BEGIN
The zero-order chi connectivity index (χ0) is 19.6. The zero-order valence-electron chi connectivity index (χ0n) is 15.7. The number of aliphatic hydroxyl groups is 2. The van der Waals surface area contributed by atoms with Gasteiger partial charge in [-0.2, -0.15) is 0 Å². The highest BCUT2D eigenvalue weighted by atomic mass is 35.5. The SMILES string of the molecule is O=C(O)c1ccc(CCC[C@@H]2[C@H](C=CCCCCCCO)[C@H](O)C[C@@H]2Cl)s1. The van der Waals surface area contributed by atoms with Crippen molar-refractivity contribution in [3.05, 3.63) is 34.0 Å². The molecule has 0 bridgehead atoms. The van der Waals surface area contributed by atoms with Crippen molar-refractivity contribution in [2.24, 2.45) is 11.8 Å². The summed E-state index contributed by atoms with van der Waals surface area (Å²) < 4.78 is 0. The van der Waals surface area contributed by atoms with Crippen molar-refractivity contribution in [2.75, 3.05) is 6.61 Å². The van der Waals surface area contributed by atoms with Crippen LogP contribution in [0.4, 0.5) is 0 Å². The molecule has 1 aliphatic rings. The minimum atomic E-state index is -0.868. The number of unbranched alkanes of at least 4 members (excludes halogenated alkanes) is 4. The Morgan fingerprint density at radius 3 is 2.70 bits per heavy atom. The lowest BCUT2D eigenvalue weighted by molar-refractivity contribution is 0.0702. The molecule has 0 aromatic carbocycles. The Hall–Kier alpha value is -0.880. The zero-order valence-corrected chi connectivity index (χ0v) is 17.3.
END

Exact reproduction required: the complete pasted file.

The zero-order chi connectivity index (χ0) is 19.6. The zero-order valence-electron chi connectivity index (χ0n) is 15.7. The number of aliphatic hydroxyl groups is 2. The van der Waals surface area contributed by atoms with Gasteiger partial charge in [-0.2, -0.15) is 0 Å². The highest BCUT2D eigenvalue weighted by atomic mass is 35.5. The SMILES string of the molecule is O=C(O)c1ccc(CCC[C@@H]2[C@H](C=CCCCCCCO)[C@H](O)C[C@@H]2Cl)s1. The van der Waals surface area contributed by atoms with Crippen molar-refractivity contribution in [3.05, 3.63) is 34.0 Å². The molecule has 0 bridgehead atoms. The van der Waals surface area contributed by atoms with Crippen molar-refractivity contribution in [2.24, 2.45) is 11.8 Å². The summed E-state index contributed by atoms with van der Waals surface area (Å²) < 4.78 is 0. The van der Waals surface area contributed by atoms with Crippen molar-refractivity contribution in [2.75, 3.05) is 6.61 Å². The van der Waals surface area contributed by atoms with Crippen LogP contribution in [0.4, 0.5) is 0 Å². The molecule has 1 aliphatic rings. The minimum atomic E-state index is -0.868. The number of unbranched alkanes of at least 4 members (excludes halogenated alkanes) is 4. The Morgan fingerprint density at radius 3 is 2.70 bits per heavy atom. The lowest BCUT2D eigenvalue weighted by molar-refractivity contribution is 0.0702. The molecule has 0 aromatic carbocycles. The Hall–Kier alpha value is -0.880. The zero-order valence-corrected chi connectivity index (χ0v) is 17.3.